In short, it is the performances that save the day here. They are the one thing you will take away from the film in seeing past the facade of it wanting to be a hip, bleak comedy that takes everything at face value and hopes it’s observational humor and “who cares” attitude will put it in favor with the cynical, narcissist crowds. Instead, the possible tag line of a woman suffering from chronic pain who becomes a real pain is something to be attached to a broad comedy rather than a determined drama that is so self-consciously dark it ends up hardly carrying any real weight. The scenes I enjoyed most were those featuring Claire and the ghost of Nina converse in Claire’s hallucinations that allow for the audience to see both the need for Claire to seek out more details of the real Nina’s life while also allowing us a glimpse into the psyche of Claire. It is a bit of a disturbing gimmick, but is the only genuine dark comedy of the piece that resonates without feeling like it’s trying too hard and most of that is due to the ease of the camaraderie between Aniston and Kendrick. Other highlights include the continually evolving relationship between Claire and Silvana that at first seems unbearable in its conventional nature, but while the transformation is expected and comes in the ways that are most obvious we appreciate the sincerity of it due in large part to the portrait that Barraza paints of this struggling woman. Silvana, no matter the hardships of her life, continues to pray for the privileged and short-tempered Claire. Silvana is constantly of the mindset where she is trying to put herself in others shoes and treat them as she imagines she would like to be treated under such circumstances while hardly thinking of herself. It is a role of real care, of being truly humble and Barraza knocks it out of the park while never crossing the line of overshadowing Aniston’s strong lead performance despite the fact Silvana is much easier to like and become interested in. Other cast members include the likes of Chris Messina, William H. Macy, Lucy Punch and Britt Robertson who all show up for one scene or less and add little to nothing except for reinforcing the calculated nature of the story.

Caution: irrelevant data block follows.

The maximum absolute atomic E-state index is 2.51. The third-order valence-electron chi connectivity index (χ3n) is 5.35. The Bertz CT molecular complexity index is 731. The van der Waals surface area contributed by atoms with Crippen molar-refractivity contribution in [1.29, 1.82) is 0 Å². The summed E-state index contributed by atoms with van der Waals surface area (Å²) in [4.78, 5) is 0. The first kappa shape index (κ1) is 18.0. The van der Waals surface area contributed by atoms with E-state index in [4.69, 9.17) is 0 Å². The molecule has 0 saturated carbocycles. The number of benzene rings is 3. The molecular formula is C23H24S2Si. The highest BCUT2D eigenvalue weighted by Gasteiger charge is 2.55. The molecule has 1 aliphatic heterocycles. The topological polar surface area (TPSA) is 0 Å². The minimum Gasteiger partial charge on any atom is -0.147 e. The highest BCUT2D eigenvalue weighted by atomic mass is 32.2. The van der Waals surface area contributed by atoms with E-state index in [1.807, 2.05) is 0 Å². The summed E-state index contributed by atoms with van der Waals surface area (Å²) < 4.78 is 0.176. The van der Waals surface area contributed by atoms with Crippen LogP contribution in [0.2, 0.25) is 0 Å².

While “Cake” is by no means a bad movie, it certainly isn’t something to write home about and neither is Aniston’s performance. They’re both perfectly fine, with nothing to take exception with. Despite her lack of make-up and consciously de-glammed appearance this still resembles the Aniston we think we know. While her character’s in a decidedly worse mood than most, the actor is still unable to shed that persona she has so heftily built on her appearance. In taking away the glamor she might have hoped to shed that image instead of simply making it obvious she wanted awards attention, but it is difficult to see Aniston as anything other than the personality we imagine her as in our minds. This is no fault of hers (she visited our living rooms for a decade on a weekly basis), but it proves it’s going to take more than removing her make-up and playing a bit against type to distance herself from that persona. I believe she is a talented enough actor to make this transition, but “Cake” is not the project to do that for her. While I appreciate the film for at least attempting to explore some complicated emotions and the ease of conversation versus the actuality of a situation it phones its main ideas and revelations in so early that I found it hard to take anything substantial away from the feature. I haven’t seen director Barnz’s first two features though I did catch his 2012 film, “Won’t Back Down,” that was also a rather conventional yet inspiring story elevated by the quality of the performances. In his latest, Barnz depicts his character study of Claire as a mystery for us to piece together while those around her already know everything going on in her life and why she is the way she is. There is no development for the people around Claire, suffering from her self-pity, but more the arc is for the audience to figure out what is actually going on with this woman. This isn’t so much a complaint as an inquiry as to why Barnz then found it necessary to make his third act one that felt redeeming to this central character when the overall point of the film was to explore the psychology of this lost cause and her need to seek out someone who was more desperate then her. Maybe had it stuck with this darker road (as it likes to claim it does) it would have also carried the weight it seems to think it does.